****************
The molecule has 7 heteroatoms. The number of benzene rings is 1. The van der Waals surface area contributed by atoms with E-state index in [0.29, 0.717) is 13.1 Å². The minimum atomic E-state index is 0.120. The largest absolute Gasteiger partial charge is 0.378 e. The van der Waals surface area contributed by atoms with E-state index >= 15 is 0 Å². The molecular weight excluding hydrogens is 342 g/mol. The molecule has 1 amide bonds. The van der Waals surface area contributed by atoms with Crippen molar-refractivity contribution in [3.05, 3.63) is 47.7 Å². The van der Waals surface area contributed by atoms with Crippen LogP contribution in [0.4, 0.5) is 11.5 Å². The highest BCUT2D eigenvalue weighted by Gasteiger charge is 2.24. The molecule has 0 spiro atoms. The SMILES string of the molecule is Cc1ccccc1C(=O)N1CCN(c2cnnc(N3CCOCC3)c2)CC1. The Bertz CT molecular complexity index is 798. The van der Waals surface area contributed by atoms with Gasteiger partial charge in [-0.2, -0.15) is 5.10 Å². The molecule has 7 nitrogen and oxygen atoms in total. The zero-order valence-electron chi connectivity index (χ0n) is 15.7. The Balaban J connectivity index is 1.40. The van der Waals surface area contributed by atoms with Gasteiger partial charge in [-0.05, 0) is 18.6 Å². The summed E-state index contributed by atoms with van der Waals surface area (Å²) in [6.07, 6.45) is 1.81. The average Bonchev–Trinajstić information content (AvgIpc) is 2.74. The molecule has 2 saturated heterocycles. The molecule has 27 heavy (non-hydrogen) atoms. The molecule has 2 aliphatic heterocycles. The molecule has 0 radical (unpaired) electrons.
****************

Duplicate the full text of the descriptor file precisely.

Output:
The molecule has 7 heteroatoms. The number of benzene rings is 1. The van der Waals surface area contributed by atoms with E-state index in [0.29, 0.717) is 13.1 Å². The minimum atomic E-state index is 0.120. The largest absolute Gasteiger partial charge is 0.378 e. The van der Waals surface area contributed by atoms with E-state index >= 15 is 0 Å². The molecular weight excluding hydrogens is 342 g/mol. The molecule has 1 amide bonds. The van der Waals surface area contributed by atoms with Crippen molar-refractivity contribution in [3.05, 3.63) is 47.7 Å². The van der Waals surface area contributed by atoms with Crippen LogP contribution in [0.4, 0.5) is 11.5 Å². The highest BCUT2D eigenvalue weighted by Gasteiger charge is 2.24. The molecule has 0 spiro atoms. The SMILES string of the molecule is Cc1ccccc1C(=O)N1CCN(c2cnnc(N3CCOCC3)c2)CC1. The Bertz CT molecular complexity index is 798. The van der Waals surface area contributed by atoms with Gasteiger partial charge in [-0.2, -0.15) is 5.10 Å². The molecule has 7 nitrogen and oxygen atoms in total. The zero-order valence-electron chi connectivity index (χ0n) is 15.7. The Balaban J connectivity index is 1.40. The van der Waals surface area contributed by atoms with Gasteiger partial charge in [-0.05, 0) is 18.6 Å². The summed E-state index contributed by atoms with van der Waals surface area (Å²) in [6.07, 6.45) is 1.81. The average Bonchev–Trinajstić information content (AvgIpc) is 2.74. The molecule has 2 saturated heterocycles. The molecule has 27 heavy (non-hydrogen) atoms. The molecule has 2 aliphatic heterocycles. The molecule has 0 radical (unpaired) electrons.